Despite the choice of well-known brands and the use of rather modern technologies for the time, even though I would have chosen other speakers, I quickly realized that it would be faster and no more expensive to change everything.

SLU: What was wrong with the old speakers?

Marc Piéra: They were sound projectors, and above all, they had been assigned to individual species. The problem is that means you can’t move the animals afterwards, and makes it very apparent when one specimen is missing. Following my first assignment, the Grande Galerie offered me a consulting job to complete preliminary studies for complete replacement of the Grande Galerie public address system.
This took me several months, with the help of Frédéric and Christian, as I needed to understand the way they worked and their expectations, before designing the best solution after exploring all the available routes. We were able to start from a virtually blank slate, and to this day this install is only used to 10% of its capacity. It has the potential for much, much more, and it’s now the responsibility of the artistic team to take in this set-up and, through mixes and more elaborate tweaks, create interactivity and make a better use of its potential. I’m confident they will be up to the task.

One of the Amadeus MULTIAMP amp rack fitted in the technical cabinets spread out in the Grande Galerie. These are prototype, custom-made Amadeus amplifiers, 'aesthetically' simplified. The new Amadeus Amplifier product line to be released will be a fully realized design for production.

SLU: What was your philosophy when designing this sonic space?

Marc Piéra: For me it had to be a working tool. I didn’t want an installation where everything is set in stone but rather a very open, flexible, and scalable tool. I also suggested what equipment was in my opinion best suited for the task, you might say the ideal equipment within “reasonable” price limits. After that, contractors submitted their bids to win the contract.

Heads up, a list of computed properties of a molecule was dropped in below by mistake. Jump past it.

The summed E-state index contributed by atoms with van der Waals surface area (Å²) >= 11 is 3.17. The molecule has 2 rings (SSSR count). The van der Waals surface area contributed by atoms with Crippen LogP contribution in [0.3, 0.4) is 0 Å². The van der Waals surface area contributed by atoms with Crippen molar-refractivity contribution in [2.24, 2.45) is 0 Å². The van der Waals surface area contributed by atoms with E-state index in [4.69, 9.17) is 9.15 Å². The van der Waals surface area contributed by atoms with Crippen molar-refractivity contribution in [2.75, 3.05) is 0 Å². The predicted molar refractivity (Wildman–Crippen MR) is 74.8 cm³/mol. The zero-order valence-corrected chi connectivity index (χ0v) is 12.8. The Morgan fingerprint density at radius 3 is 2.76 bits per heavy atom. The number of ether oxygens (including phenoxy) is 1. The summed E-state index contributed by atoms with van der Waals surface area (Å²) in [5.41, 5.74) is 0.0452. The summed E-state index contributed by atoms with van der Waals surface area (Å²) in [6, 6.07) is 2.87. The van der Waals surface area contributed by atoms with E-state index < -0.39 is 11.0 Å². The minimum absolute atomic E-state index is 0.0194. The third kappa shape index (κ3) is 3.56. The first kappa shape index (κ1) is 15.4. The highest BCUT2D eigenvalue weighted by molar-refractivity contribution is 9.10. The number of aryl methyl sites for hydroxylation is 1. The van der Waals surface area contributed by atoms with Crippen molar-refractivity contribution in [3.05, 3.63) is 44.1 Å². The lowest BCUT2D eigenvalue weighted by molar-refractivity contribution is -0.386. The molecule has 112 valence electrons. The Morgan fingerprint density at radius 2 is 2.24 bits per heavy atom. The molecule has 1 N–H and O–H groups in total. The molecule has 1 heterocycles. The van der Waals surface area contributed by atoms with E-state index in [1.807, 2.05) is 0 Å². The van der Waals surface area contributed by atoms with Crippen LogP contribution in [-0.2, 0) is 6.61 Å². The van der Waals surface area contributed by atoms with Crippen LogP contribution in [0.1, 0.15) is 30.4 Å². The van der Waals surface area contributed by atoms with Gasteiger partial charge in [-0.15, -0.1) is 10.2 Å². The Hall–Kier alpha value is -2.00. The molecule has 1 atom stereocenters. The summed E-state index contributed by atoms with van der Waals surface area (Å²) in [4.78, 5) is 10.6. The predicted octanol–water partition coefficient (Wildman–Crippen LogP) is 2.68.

SLU: How and why did you prescribe Amadeus?

Marc Piéra: Amadeus wasn’t the only solution I prescribed. I offered several options based on what I wanted to get in the end. Few French brands offered the quality I need, the willingness to adapt or create a particular piece of equipment, with total responsiveness and reasonable prices.

SLU: Who was the project supervisor?

Marc Piéra: The Grande Galerie. I wasn’t chosen to take care of this side of things, so Christian was appointed and was perfectly up to the task.

SLU: Transitioning from sound projectors to Amadeus speakers is somewhat radical…

Marc Piéra: I’m speaking under Fred and Christian’s control, but from the onset, every one of us advocated going with quality equipment. This is public money, something I’m totally aware of. Rather than going for the lesser bid, as it’s generally the case, we went for products offering 6 or 7 years of manufacturer warranty, which insures the continued existence of the install.
I also wanted everything to be made in France, something we nearly were able to fully achieve. It was impossible for Show Control, and even though I would have liked some of the interfaces to be made in France, it didn’t work out and SSL was chosen. Which of course, is an excellent choice! SSL were nearly twice as cheap and they proved incredibly more responsive than French manufacturers.

Ovation handles everything: playback, mixing, matrixing and processing

SLU: You used the term “mixing”. How do you mix in a place like the Grande Galerie, when the room that houses the Ovation in charge of Show Control is detached and doesn’t have the acoustics of the Galerie, of course. Do you use a tablet to remotely control the mix?

Frédéric Rocard: Yes, we just took delivery of a large tablet. We used it quite a bit a few days ago, during an evening event with guest attendees, to adjust the general levels per floor, for instance. The tablet gives you full control over the Ovation, as if you were seated in the control room. As the Ovation handles everything, from playback to mixing with effects, from matrixing to processing, this really lets you work comfortably.

SLU: Given that the Ovation handles all the tasks, do you have a fallback system?

Frédéric Rocard: No, it’s not necessary. The software is extremely stable and the equipment itself is very robust. The hard drives are SSD. From August 15 to September 4 it was thoroughly tested as we carried out a huge number of operations. It never crashed. Not once.